The Fort Lauderdale city commission gave approval yesterday to David Beckham’s Inter Miami to build a new 18,000-seat soccer stadium at the site of 60-year-old Lockhart Stadium — or at least, approval to enter into exclusive negotiations to do so. That makes this a good time for me to expand on my brief mention on Friday of how and why Beckham is going ahead with this seemingly crazy scheme to build two stadiums in adjacent cities for one team.
As you may recall, back in November Miami voters approved giving Inter Miami the rights to build a new stadium at Melreese golf course, the third or fourth (I’ve lost track by now) proposed stadium site for the MLS expansion team. Or rather, approved giving Inter’s owners the right to negotiate a stadium with the Miami city commission; nothing substantive has happened with those negotiations since then, and last week Miami commissioners voted to set a September deadline for Beckham’s group to figure things out, or else it will reopen the site to other bidders.
At the same time, Inter is set to begin play next year, and when both the Marlins and Dolphins owners turned down a chance to play host to Inter Miami games in 2020 because of scheduling concerns, it left the team with a home field of ¯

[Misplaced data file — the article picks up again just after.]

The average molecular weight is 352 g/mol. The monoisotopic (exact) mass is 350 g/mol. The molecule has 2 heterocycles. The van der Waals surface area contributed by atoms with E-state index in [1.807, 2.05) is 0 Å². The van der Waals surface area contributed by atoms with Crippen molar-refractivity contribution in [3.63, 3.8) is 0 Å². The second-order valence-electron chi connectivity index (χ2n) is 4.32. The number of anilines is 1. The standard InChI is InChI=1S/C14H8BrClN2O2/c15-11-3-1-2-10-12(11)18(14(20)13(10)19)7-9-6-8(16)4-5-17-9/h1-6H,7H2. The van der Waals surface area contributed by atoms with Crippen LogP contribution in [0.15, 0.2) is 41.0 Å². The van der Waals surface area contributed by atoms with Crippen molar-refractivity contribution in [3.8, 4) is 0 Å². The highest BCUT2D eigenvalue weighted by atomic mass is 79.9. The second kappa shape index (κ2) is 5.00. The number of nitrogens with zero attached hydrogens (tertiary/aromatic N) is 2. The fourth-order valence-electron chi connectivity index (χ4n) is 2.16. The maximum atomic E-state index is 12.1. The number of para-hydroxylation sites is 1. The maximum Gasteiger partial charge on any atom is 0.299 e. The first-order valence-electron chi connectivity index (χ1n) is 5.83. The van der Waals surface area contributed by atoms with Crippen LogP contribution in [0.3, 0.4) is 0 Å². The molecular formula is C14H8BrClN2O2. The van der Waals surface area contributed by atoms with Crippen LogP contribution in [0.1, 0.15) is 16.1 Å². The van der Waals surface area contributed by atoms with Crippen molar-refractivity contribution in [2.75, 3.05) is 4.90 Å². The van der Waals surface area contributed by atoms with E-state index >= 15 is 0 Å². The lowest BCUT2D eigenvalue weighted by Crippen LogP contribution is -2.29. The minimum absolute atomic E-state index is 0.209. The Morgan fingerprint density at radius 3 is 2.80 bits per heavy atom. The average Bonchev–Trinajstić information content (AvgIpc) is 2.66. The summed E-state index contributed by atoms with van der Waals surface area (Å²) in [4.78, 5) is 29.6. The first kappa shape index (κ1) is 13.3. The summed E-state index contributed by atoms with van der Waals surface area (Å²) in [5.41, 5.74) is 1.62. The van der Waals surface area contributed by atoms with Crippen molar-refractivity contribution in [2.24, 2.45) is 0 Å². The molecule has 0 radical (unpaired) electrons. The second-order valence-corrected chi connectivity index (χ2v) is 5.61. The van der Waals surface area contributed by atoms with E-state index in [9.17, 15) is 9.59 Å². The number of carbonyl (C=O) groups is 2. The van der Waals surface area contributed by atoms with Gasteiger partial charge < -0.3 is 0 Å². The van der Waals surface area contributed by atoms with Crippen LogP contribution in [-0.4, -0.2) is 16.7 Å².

If that sounds a little crazy to you, you’re not alone. Sure, they’re doing amazing things with pop-up stadiums these days, but seven months is still an extremely tight construction timeline, and then a no-frills stadium is likely to age poorly, even as just the home of an under-21 team. And building two stadiums for one team with private money, though certainly welcome in an age when most owners won’t even build one stadium with private money, seems like an extremely odd business plan, even if you have a pile of cash left over from getting your franchise for a discount $25 million expansion fee instead of $150 million in exchange for agreeing to play your declining years in the U.S.
The obvious suspicion here, especially given Inter’s foot-dragging on stadium negotiations in Miami, is that this is part interim solution and part leverage play — if the talks over Melreese go poorly, Beckham and Mas have a backup site ready to go. And while they’re saying that’s not the case, Mas issued a pretty non-denial denial about it:
“We don’t know what the future holds,” he said. “I’m planning on playing at Miami Freedom Park in 2022 but if for some reason that option isn’t available, we’ll adjust accordingly.”